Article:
On Monday, Cambodia celebrated its 20th anniversary of membership in the Association of South East Asian Nations. To mark this historical milestone, Khmer Times talks to Chheang Vanarith, president of secretariat at the Asian Vision Institute, about the Kingdom’s journey within the regional intergovernmental organisation over the past two decades.
KT: As an expert on this topic, can you briefly describe Cambodia’s journey within Asean?
Mr Vanarith: Twenty years ago, on April 30, 1999, Cambodia officially became a member the Association of South East Asian Nations, becoming the last member following several negotiations. As a matter of fact, we should have become a member in 1997, like Myanmar and Laos, but it was delayed due to the existing internal conflicts. Despite their differences, the member states have forged a good relationship in working together to achieve common goals as a unified Asean family. That was a historic day, on which all 10 Southeast Asian nations were united. Over the past two decades, Cambodia has played an important role in fulfilling its obligations in accordance with its values, which do not favour a single political system, including the chairmanship of Asean Summit in 2002 and 2012.
KT: When Cambodia first joined Asean, its people expected economic prosperity and increasing income from this intergovernmental organisation. How has Asean contributed to the country’s development and economic growth in the past two decades?
Mr Vanarith: When it comes to Asean’s impact on Cambodia’s economy, there has been both positive and negative impacts, but more so on the positive side. The main negative impact is the government’s loss in revenue due to the tariff cut in response to the creation of the Asean Economic Community. However, this economic integration allows Cambodia to attract more investors that want to benefit from the Asean region, which is home to a total population of 650 million, as a large single market and production base. This situation bears potential for Cambodia, as a country with a population of only 16 million and a relatively low number of the middle-class, to benefit from. Being in Asean motivated Cambodia to adopt reforms in many areas, including customs, public service, and legal system, to facilitate development.
Meanwhile, Asean helps maintain regional stability and security, which allows for a positive atmosphere for development. The number of border disputes has gone down and Asean member states do not have to be worried about being invaded or face armed conflicts, as all member states respect one another’s sovereignty and territorial integrity.
KT: In Asean, there are rich countries such as Brunei and Singapore, but there are also poor nations such as Myanmar and Cambodia. Is the economic gap still a big challenge among Asean member states in making decisions?
Mr Vanarith: Yes, it is. It is the reason why Asean has pushed for regional economic integration to narrow this gap. However, Asean itself is not yet capable of assisting its underdeveloped member states. Therefore, it also has to count on its partners such as China, Japan, and the US. The poor or limited infrastructure is another challenge to narrowing the gap, especially when all the developed countries are heading toward digitalisation.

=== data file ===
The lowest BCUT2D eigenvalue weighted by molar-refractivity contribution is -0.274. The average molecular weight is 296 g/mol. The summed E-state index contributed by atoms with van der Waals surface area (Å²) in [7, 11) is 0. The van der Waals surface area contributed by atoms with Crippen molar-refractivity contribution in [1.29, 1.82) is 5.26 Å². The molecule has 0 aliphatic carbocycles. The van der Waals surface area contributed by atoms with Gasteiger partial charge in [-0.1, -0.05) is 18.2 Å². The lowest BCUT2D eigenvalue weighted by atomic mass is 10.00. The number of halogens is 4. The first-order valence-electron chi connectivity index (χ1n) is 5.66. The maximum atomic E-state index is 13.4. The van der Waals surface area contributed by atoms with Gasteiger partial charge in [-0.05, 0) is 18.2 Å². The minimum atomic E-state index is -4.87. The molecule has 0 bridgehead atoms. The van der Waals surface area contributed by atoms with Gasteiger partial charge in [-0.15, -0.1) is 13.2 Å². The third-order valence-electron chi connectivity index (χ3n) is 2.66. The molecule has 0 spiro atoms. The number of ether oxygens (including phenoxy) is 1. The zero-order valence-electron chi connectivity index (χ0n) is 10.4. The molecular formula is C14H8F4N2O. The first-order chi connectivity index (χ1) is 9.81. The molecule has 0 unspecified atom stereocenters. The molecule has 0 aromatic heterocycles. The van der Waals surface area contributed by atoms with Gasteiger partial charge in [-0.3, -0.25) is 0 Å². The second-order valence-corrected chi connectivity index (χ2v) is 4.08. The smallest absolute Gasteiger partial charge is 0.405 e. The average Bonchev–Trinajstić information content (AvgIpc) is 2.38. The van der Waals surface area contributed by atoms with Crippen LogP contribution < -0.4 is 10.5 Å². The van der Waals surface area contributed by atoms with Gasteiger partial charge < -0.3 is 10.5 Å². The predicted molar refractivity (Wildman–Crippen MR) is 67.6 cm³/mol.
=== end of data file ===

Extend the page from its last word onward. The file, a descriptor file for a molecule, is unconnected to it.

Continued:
KT: What is the current status of trade or investment from other Asean countries in Cambodia, compared to from other countries?
Mr Vanarith: Overall, it could rank second or third as both business partners and investors. Cambodia’s biggest import market is Europe and the US. Meanwhile, the Kingdom’s capability to attract investors is very limited compared to other Asean countries, no thanks to its underdeveloped infrastructure. However, Cambodia could benefit from the supply chains in the region and relying on the region’s emerging economies, such as Vietnam and Thailand.
KT: How has being a member of Asean affected Cambodia’s foreign policies?
Mr Vanarith: Cambodia considers Asean a ‘pillar’ in its foreign policies in the region. Cambodia is a small country, and a small country formulates its foreign policies based on multilateralism and international laws. Asean is also a shield that protects Cambodia’s economy, security, and stability.
KT: What has Cambodia done to contribute to regional security?
Mr Vanarith: There is one big contribution that I want to mention. It is about the removal of landmines. Cambodia, as the Chair of the 2012 Asean Summit, initiated the Asean Landmine Centre. When it comes to landmine removal, Cambodia is the country with the most experience. Thus, it can share its experience and knowledge with other Asean nations through this centre and can even help the United Nations in removing landmines in other countries.
KT: Speaking of Cambodia’s Asean chairmanship, there is a controversy. In 2012, Cambodia, as the chair of the Asean Summit, was widely criticised for not being able to reach a joint statement on the issue of the South China Sea. Many even accused Cambodia of being “China’s pawn” in the region. Can you explain that?
Mr Vanarith: It is true that Cambodia was criticised by Asean member states, especially by the Philippines and Vietnam, which are involved in the South China Sea dispute. Many media outlets attacked the Kingdom for that, even calling it a pawn of China in Asean. However, if we look at it strategically with a long term basis, we can see that Cambodia is still independent and does not side with any one in particular. The issue of the South China Sea dispute, I believe, is not a very big issue faced by Asean, and in the next few years, Asean and China will be able to reach an agreement on the COC (Code of Conduct), which could be signed in 2022, when Cambodia is the chair of the summit again.